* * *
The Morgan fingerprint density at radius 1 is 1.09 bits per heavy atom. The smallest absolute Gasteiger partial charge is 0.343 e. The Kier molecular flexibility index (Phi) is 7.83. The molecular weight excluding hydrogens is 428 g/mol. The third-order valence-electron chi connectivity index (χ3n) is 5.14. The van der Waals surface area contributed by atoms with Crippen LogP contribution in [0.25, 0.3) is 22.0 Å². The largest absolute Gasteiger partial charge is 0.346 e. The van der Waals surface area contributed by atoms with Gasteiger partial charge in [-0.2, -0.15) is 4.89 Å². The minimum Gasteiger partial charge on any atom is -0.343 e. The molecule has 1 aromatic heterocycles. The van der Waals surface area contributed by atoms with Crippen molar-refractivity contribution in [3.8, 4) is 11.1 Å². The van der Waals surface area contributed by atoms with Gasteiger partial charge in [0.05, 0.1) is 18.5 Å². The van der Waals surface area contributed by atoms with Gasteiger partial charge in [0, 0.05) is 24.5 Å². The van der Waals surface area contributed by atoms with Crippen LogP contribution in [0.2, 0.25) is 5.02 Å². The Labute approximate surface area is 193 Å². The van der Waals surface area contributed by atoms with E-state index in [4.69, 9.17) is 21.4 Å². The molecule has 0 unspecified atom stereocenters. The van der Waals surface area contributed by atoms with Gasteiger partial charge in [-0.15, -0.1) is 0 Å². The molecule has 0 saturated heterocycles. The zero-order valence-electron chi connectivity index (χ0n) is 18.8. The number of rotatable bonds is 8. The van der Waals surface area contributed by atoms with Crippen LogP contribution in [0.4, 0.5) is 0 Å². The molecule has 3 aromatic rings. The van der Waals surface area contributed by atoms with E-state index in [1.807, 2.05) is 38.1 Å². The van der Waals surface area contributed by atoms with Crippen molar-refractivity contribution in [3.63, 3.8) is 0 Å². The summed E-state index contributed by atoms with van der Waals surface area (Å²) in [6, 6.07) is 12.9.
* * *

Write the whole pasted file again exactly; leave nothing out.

The Morgan fingerprint density at radius 1 is 1.09 bits per heavy atom. The smallest absolute Gasteiger partial charge is 0.343 e. The Kier molecular flexibility index (Phi) is 7.83. The molecular weight excluding hydrogens is 428 g/mol. The third-order valence-electron chi connectivity index (χ3n) is 5.14. The van der Waals surface area contributed by atoms with Crippen LogP contribution in [0.25, 0.3) is 22.0 Å². The largest absolute Gasteiger partial charge is 0.346 e. The van der Waals surface area contributed by atoms with Gasteiger partial charge in [-0.2, -0.15) is 4.89 Å². The minimum Gasteiger partial charge on any atom is -0.343 e. The molecule has 1 aromatic heterocycles. The van der Waals surface area contributed by atoms with Crippen molar-refractivity contribution in [3.8, 4) is 11.1 Å². The van der Waals surface area contributed by atoms with Gasteiger partial charge in [0.05, 0.1) is 18.5 Å². The van der Waals surface area contributed by atoms with Gasteiger partial charge in [0, 0.05) is 24.5 Å². The van der Waals surface area contributed by atoms with Crippen LogP contribution in [0.2, 0.25) is 5.02 Å². The Labute approximate surface area is 193 Å². The van der Waals surface area contributed by atoms with E-state index in [4.69, 9.17) is 21.4 Å². The molecule has 0 unspecified atom stereocenters. The van der Waals surface area contributed by atoms with Gasteiger partial charge in [-0.15, -0.1) is 0 Å². The molecule has 0 saturated heterocycles. The zero-order valence-electron chi connectivity index (χ0n) is 18.8. The number of rotatable bonds is 8. The van der Waals surface area contributed by atoms with Crippen LogP contribution in [0.4, 0.5) is 0 Å². The molecule has 3 aromatic rings. The van der Waals surface area contributed by atoms with E-state index in [1.807, 2.05) is 38.1 Å². The van der Waals surface area contributed by atoms with Crippen molar-refractivity contribution in [3.63, 3.8) is 0 Å². The summed E-state index contributed by atoms with van der Waals surface area (Å²) in [6, 6.07) is 12.9.